The recent attacks by Muslim extremists in Paris and Copenhagen have left people wondering’’ where will they strike next?

The Pope has warned there are “shadows and dangers” hovering over mankind, as the Vatican faces new threats from Islamic State (IS) militants. 

In his annual greeting to his public security team , Francis said the safety officials were “stewards” with a vital job to do guarding the “heart” of Christianity. 

He told the security team they had the task of guarding places “that have great importance for the faith and for the life of millions of pilgrims”. 

“I pray that everyone can feel safe thanks to your presence and care,” the Pope said.

Earlier this week IS, which has just beheaded twelve Egyptian Christians reiterated its threats to the Vatican. 

In an audio message, IS “spokesman” Abu Muhammad al Adnani said: “Soon this crusading campaign will be defeated, with Allah’s power and strength. Then we will meet in Jerusalem and the next appointment is in Rome.”

The group previously published a mock-up of the black IS flag flying over St Peter’s Square on the front page of their propaganda magazine Dabiq.

Earlier this month American intelligence sources are said to have warned that the Vatican could be the next IS target. American intelligence officials have alerted the Holy See of the possibility of such an attack. Iraq’s ambassador to the Holy See has previously warned that the Pope is one of the prime IS targets.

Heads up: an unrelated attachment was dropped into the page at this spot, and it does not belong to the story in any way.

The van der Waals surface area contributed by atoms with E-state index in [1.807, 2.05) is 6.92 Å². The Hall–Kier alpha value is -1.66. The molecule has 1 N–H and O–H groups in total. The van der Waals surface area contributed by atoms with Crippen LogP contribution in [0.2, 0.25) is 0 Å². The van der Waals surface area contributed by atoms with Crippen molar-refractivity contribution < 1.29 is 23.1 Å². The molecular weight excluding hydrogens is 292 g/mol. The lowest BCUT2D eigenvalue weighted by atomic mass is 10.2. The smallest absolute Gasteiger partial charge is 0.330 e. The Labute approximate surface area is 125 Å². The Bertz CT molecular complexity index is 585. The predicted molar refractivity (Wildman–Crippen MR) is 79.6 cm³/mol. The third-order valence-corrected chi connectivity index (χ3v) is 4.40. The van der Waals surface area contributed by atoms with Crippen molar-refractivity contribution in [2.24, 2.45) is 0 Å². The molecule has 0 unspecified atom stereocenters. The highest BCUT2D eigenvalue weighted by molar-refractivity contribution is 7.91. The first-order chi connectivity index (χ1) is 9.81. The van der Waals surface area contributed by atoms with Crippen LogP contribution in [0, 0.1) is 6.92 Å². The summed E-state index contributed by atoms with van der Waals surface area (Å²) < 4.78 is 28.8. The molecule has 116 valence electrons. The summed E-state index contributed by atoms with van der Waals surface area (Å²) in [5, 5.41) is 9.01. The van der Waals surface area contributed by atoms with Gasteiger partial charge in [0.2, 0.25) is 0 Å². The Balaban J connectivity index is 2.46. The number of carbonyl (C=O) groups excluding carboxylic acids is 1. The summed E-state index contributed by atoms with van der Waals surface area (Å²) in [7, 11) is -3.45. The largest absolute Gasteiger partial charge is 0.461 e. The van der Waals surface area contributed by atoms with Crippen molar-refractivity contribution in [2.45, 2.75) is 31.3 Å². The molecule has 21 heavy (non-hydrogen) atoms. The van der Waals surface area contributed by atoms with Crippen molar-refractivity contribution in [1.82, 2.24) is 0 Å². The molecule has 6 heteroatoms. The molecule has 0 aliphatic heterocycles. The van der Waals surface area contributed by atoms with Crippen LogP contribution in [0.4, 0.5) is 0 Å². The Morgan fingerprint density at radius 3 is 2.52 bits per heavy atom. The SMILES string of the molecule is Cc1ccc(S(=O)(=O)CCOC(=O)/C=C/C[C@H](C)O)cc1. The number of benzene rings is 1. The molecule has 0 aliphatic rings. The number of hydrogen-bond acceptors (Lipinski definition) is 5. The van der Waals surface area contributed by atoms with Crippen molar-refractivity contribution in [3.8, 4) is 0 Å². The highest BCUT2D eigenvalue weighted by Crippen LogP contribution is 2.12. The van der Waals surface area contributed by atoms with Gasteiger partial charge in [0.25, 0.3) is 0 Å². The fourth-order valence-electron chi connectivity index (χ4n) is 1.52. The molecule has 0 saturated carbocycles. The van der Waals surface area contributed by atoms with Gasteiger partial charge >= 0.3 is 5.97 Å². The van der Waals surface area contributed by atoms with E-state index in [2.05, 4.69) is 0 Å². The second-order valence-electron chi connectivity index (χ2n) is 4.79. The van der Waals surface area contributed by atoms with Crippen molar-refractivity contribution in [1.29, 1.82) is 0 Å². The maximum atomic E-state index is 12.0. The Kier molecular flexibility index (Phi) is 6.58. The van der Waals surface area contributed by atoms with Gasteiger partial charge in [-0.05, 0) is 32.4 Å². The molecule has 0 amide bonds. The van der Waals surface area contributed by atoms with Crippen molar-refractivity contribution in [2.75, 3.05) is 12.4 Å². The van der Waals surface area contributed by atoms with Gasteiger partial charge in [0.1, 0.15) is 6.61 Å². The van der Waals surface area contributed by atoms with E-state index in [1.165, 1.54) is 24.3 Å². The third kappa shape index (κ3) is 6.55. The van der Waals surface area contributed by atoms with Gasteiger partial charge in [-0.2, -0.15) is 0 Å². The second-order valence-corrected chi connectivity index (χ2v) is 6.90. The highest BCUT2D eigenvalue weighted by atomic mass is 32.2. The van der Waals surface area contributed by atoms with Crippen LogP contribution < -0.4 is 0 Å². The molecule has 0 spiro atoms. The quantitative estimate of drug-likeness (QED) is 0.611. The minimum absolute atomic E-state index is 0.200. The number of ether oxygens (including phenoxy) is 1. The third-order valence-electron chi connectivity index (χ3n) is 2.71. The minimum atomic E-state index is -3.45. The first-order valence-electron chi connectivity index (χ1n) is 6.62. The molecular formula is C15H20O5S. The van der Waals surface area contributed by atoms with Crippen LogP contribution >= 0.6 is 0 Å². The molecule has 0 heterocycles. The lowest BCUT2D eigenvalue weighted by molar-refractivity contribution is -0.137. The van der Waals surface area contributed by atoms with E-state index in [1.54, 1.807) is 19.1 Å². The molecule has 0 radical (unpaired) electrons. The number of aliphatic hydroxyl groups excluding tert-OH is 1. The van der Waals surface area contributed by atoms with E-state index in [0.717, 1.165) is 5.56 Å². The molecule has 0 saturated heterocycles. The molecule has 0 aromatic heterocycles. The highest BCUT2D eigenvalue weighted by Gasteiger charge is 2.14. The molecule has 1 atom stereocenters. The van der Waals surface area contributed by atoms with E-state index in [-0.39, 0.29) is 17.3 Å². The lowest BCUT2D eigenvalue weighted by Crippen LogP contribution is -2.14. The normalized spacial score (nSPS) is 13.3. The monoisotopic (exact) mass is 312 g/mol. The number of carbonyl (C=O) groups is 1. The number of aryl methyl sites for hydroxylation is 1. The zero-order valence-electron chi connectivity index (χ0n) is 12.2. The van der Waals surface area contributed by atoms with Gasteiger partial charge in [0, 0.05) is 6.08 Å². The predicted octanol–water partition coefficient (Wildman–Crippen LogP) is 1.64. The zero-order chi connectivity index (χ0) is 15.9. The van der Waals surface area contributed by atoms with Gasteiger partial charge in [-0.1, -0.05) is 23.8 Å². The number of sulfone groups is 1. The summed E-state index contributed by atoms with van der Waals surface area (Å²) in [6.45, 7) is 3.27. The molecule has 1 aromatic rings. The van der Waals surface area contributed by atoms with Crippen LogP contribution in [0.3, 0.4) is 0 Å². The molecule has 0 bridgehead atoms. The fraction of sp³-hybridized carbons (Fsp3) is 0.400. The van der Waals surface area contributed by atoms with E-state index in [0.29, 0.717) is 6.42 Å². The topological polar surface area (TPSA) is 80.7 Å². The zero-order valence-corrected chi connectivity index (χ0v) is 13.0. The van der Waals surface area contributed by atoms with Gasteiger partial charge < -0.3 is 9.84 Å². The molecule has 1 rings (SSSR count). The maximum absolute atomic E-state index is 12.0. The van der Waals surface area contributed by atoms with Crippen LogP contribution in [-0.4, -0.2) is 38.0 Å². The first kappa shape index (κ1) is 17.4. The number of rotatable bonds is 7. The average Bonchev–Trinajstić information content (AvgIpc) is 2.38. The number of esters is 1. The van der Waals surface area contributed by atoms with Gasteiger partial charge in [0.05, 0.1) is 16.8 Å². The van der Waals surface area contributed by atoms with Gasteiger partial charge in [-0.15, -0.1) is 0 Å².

Italian and Vatican authorities have downplayed all the reports, saying they had received no concrete information about an imminent attack against either the Pope or the Vatican.

Despite the increasing risks, Pope Francis frequently gives his security brief cause for concern, wading into crowds and refusing to travel in an armoured vehicle during visits abroad. May the angels protect him  from all harm and danger

In the same week Pope Francis insisted that the need to keep channels of communication with Islam open was “greater than ever”. 

Listening to other faiths was a necessary condition for peaceful coexistence, he told the Pontifical Institute for Arab and Islamic Studies

The Church had long ago understood the need for dialogue with Muslims he said. It is a need that we feel “perhaps now more than ever”, adding that the most effective antidote against any form of violence is education that helps us “to discover and accept each other in spite of  our differences”.

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